Ham radio operators computer dependent

As I’m sure you are aware, I do other things besides computing, at least some of the time. On April 21 through April 23, I traveled to Visalia, California for the 57th International DX Convention, a convention of amateur radio operators.

For those not familiar with amateur radio or “dx” we are those people who are licensed by the Federal Communications Commission to use the airways to, as a friend says, “talk to people we can’t see.” And “DX” signifies “distance” or when we talk with people in foreign countries. So at the DX Convention, there were over 700 amateurs who specialize in talking to people all around the world. We had amateur operators from many countries and we enjoyed visiting with those we may have talked to but never met face-to-face.

There were a number of presentations from amateurs that took trips to very obscure places to operate radios there to give us home bound amateurs a chance to talk to strange places. One presentation was from a recent trip by a group of about 20 that went to Peter One Island, a small, windy, snow covered island within Antarctica. No-one lives on this remote island so, unless radio amateurs visit there, there is no opportunity to add this “country” to the list that we can talk to.

Another presentation was by a group that recently visited Kure Island, the western most island in the Hawaiian Island chain. One caretaker lives on that island, but it seldom is visited. Unlike windy, snow covered Peter One Island, these hardy amateur radio operators spent their time in very hot conditions. A friend of mine from Tustin was on this expedition.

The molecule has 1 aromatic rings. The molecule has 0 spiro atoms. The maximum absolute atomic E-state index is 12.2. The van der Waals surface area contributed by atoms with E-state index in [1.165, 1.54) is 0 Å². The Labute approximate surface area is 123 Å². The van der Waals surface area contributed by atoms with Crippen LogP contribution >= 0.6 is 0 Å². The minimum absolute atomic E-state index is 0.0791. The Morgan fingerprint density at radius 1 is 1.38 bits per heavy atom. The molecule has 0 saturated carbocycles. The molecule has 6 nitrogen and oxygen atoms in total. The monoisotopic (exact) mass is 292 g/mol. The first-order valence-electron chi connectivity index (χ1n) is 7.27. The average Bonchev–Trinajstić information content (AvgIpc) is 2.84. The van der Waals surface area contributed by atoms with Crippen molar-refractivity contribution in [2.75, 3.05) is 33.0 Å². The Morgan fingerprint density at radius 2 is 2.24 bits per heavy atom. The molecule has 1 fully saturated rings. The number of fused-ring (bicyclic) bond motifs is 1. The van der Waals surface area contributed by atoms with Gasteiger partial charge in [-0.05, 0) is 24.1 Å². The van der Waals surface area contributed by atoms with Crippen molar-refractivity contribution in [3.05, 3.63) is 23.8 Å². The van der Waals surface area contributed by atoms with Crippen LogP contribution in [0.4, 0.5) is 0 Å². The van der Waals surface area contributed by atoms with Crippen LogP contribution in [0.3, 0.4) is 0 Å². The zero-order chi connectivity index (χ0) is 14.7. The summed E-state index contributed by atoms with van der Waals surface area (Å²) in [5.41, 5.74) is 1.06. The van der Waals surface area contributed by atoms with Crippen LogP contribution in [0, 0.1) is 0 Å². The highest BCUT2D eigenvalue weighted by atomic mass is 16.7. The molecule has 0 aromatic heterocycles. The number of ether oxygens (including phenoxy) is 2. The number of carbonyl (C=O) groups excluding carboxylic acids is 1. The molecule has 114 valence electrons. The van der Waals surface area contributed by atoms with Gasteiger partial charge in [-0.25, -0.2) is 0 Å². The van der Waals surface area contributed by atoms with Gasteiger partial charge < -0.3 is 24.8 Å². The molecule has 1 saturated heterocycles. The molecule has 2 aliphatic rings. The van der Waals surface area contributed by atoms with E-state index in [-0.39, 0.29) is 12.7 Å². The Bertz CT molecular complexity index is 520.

Incidentally, “countries” are defined in an arcane manner peculiar to amateur radio. I believe, all told, there are about 380 “amateur radio countries.” I have friends that have talked to almost all of these, though I haven’t yet.

Since this primarily is a computer column, let me say that most of us amateur operators use computers extensively. We keep track of those to whom we speak using special computer programs. And at the convention we saw demonstrated possibly the future of radio communications equipment. We all have radios that have zillions of knobs and buttons. But there we saw “black boxes” that contained all the radio circuitry but were controlled by a computer whose screen had an image of all the radio controls, digitally displayed and operated by mouse and keyboard. And the black boxes could be controlled over the Internet by operators miles away. The military already uses this type of equipment and we may soon. Progress.

Like most of you who are involved in hobbies, my particular amateur radio hobby has around 300,000 “hams” in the United States and probably 200,000 more worldwide. It’s a fun hobby and is getting more and more computer dependent.

If you would like to hear more about Ham Radio or other computer topics, visit “Coffee and Computers” at the Tustin Area Senior Center, 200 S. ‘C’ Street, any Friday morning starting at 9 a.m. Bring your questions or just come in and visit. And visit my blog at

In the mean time, keep the neurons happy, synapses snapping and enjoy computing.


Dr. Art Holub is a long time resident of Tustin and teaches computer and Internet courses at the Tustin Area Senior Center and the Tustin Adult School. Visit his web site at: This column is written to address the computer adventures and concerns of older adults. If you have comments, questions or suggestions for future columns, Email HIM at:

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